Winter in the Pacific Northwest can be quite beautiful, with the occasional snowfall and the evergreens adding color to an otherwise gray landscape. But it can turn ugly fast when the temperatures dip below freezing. And while many of us know what to do to protect interior plumbing, a frozen outdoor faucet is also a concern.
Outdoor faucets are prone to get frozen during cold winter months due to the sudden drop in temperature. When the temperature reaches a certain threshold, usually below 32°F (0°C), the water within the pipes is at risk of freezing. This can increase pressure on the pipes and may even cause them to expand and eventually lead to burst pipes and water damage.
How do I know if I have a frozen outdoor faucet?
If you suspect that your outdoor faucet is frozen, there are a few ways to tell. First, check the temperature of the faucet; if it is cold to the touch, this could be a sign that it has frozen. Additionally, if water isn’t coming out when you turn on the tap, this could also indicate freezing.
To confirm freezing, feel around the pipe for any cracks or ice buildup; these would be indications that the pipe has frozen. If you have plumbing in the basement near the outdoor faucet (a half bathroom, laundry sink, etc.), you will want to check those outlets, too.
Common signs that interior pipes are frozen include cold temperatures, little to no water pressure, visible frost buildup on the pipe, and a crackling or whistling sound when running water. Additionally, if there is visible frost on your pipes or fixtures, this could indicate freezing.
To prevent interior pipes from freezing, make sure they are properly insulated and keep the basement area of your home warm if possible. If you suspect frozen pipes, take steps to thaw them out immediately before further damage is done.
Outdoor faucets are especially vulnerable to freezing due to their somewhat exposed nature. Since most outdoor faucets are mounted onto external walls or other exterior surfaces, they have less insulation than interior plumbing fixtures which better protects them from extreme temperatures.
Depending on how long those cold snaps last, a frozen outdoor faucet could actually lead to some pretty big issues on the interior plumbing of the home, too. All of the plumbing in your home is connected in one way or another. So if ice is creeping back into the house, it could affect any plumbing near these exterior pipes.
How do I prevent frozen outdoor faucets?
In order to prevent frozen outdoor faucets during cold weather months, homeowners should make sure that all their exterior fixtures have adequate pipe insulation. This means properly wrapping them with heat tape or installing foam covers over them. All garden hoses should be removed, the remaining water should be drained, and hose bib covers used before temperatures dip too low.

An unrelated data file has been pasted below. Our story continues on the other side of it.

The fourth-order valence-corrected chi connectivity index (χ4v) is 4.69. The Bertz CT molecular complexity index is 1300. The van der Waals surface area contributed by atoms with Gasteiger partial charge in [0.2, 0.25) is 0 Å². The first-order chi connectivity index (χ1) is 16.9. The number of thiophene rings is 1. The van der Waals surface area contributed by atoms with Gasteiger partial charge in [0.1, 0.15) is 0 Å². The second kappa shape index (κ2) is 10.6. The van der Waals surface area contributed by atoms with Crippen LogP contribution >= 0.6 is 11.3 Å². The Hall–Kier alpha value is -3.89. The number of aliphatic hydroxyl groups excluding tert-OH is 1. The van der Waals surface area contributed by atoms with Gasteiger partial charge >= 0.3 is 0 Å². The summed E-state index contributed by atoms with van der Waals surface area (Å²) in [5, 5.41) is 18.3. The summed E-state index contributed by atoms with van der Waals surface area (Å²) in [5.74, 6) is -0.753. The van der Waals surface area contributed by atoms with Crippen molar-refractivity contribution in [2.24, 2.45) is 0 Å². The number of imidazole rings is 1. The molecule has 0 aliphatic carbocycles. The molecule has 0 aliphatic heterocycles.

There are also “frost-free” hose bibs that can be installed. These bibs (outdoor faucets) resemble normal outdoor plumbing from the outside but have a few changes on the inside of the house. The shut-off valve is placed after a section of pipe further away from the freezing temps and is angled downward so all remaining water drains away.
Additionally, you should inspect their plumbing systems regularly for signs of damage or wear and tear that could lead to potential freezing issues later down the line. Taking these precautions will help keep your home’s outdoor faucets safe and functional no matter what Mother Nature throws at you!
How do I fix a frozen outdoor faucet?
Fixing a frozen outdoor faucet is a fairly common issue homeowners might face during the winter months. Freezing temperatures can cause the water inside the pipe to turn to ice, preventing any water from flowing out of the outdoor faucet. Fortunately, this issue is easily fixed with a few simple steps.
The first step in fixing a frozen outdoor faucet is to locate and close the shut-off valve for the water supply that controls it. This should be done before you attempt to work on the pipe or faucet itself, as it will prevent any further flooding or damage if something were to go wrong while you’re working.
Oftentimes, this valve can be found near where the pipes enter your home, usually located in your basement. However, if it’s not located there, you might have to locate another shut-off valve near the outside spigot itself. You may even need to go to the street where the water comes into your property.
To thaw a frozen outdoor faucet, start by ensuring that the garden hoses and all connected pipes are completely disconnected. Once this is done, you can apply heat to the pipe using either hot water or a hair dryer. Apply heat to the area of the pipe where you suspect it has frozen and move it in a circular motion until it begins to thaw out.
Make sure to keep the temperature of your heating source at a safe level so as not to cause further damage. Once the pipe is thawed, open the faucet to check that everything is functioning properly (make sure the main water valve is turned back on).
Frozen outdoor faucets causing problems? Call the pros.
Meticulous Plumbing has decades of experience working with plumbing issues, including pipes that have been damaged by frozen pipes. If you’re having issues with frozen plumbing–or any other issues with your plumbing–please don’t hesitate to give us a call! We look forward to working with you to get the water flowing again.